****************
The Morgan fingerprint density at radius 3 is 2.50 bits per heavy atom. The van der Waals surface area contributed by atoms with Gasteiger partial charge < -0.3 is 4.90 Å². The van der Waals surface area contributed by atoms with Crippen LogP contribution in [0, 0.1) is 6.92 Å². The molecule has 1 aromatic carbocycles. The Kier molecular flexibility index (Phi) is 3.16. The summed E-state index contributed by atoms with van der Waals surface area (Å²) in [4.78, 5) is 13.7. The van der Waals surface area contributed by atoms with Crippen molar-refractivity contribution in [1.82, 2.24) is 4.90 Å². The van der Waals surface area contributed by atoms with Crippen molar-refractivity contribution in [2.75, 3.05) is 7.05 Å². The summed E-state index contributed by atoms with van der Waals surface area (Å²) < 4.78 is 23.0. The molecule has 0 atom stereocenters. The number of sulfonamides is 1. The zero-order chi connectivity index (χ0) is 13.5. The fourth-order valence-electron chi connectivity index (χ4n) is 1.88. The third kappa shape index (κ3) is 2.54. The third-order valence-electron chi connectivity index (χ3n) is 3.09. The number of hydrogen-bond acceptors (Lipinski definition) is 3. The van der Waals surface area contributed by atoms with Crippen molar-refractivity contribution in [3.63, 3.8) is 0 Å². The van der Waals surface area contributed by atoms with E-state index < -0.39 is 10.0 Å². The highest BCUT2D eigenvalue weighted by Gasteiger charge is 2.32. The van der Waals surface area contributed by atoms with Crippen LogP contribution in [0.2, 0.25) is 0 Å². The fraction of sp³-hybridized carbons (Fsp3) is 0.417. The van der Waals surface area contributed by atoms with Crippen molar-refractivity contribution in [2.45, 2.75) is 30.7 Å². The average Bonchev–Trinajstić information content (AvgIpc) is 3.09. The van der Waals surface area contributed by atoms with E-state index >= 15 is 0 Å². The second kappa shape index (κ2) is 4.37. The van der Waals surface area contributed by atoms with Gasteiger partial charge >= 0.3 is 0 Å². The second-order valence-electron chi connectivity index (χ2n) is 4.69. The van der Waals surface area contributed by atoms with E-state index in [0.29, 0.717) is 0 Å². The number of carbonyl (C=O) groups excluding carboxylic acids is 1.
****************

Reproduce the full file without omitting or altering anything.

The Morgan fingerprint density at radius 3 is 2.50 bits per heavy atom. The van der Waals surface area contributed by atoms with Gasteiger partial charge < -0.3 is 4.90 Å². The van der Waals surface area contributed by atoms with Crippen LogP contribution in [0, 0.1) is 6.92 Å². The molecule has 1 aromatic carbocycles. The Kier molecular flexibility index (Phi) is 3.16. The summed E-state index contributed by atoms with van der Waals surface area (Å²) in [4.78, 5) is 13.7. The van der Waals surface area contributed by atoms with Crippen molar-refractivity contribution in [1.82, 2.24) is 4.90 Å². The van der Waals surface area contributed by atoms with Crippen molar-refractivity contribution in [2.75, 3.05) is 7.05 Å². The summed E-state index contributed by atoms with van der Waals surface area (Å²) < 4.78 is 23.0. The molecule has 0 atom stereocenters. The number of sulfonamides is 1. The zero-order chi connectivity index (χ0) is 13.5. The fourth-order valence-electron chi connectivity index (χ4n) is 1.88. The third kappa shape index (κ3) is 2.54. The third-order valence-electron chi connectivity index (χ3n) is 3.09. The number of hydrogen-bond acceptors (Lipinski definition) is 3. The van der Waals surface area contributed by atoms with Crippen molar-refractivity contribution in [3.63, 3.8) is 0 Å². The van der Waals surface area contributed by atoms with E-state index < -0.39 is 10.0 Å². The highest BCUT2D eigenvalue weighted by Gasteiger charge is 2.32. The van der Waals surface area contributed by atoms with Crippen LogP contribution in [0.2, 0.25) is 0 Å². The fraction of sp³-hybridized carbons (Fsp3) is 0.417. The van der Waals surface area contributed by atoms with Crippen molar-refractivity contribution in [2.45, 2.75) is 30.7 Å². The average Bonchev–Trinajstić information content (AvgIpc) is 3.09. The van der Waals surface area contributed by atoms with E-state index >= 15 is 0 Å². The second kappa shape index (κ2) is 4.37. The van der Waals surface area contributed by atoms with Gasteiger partial charge >= 0.3 is 0 Å². The second-order valence-electron chi connectivity index (χ2n) is 4.69. The van der Waals surface area contributed by atoms with E-state index in [0.29, 0.717) is 0 Å². The number of carbonyl (C=O) groups excluding carboxylic acids is 1.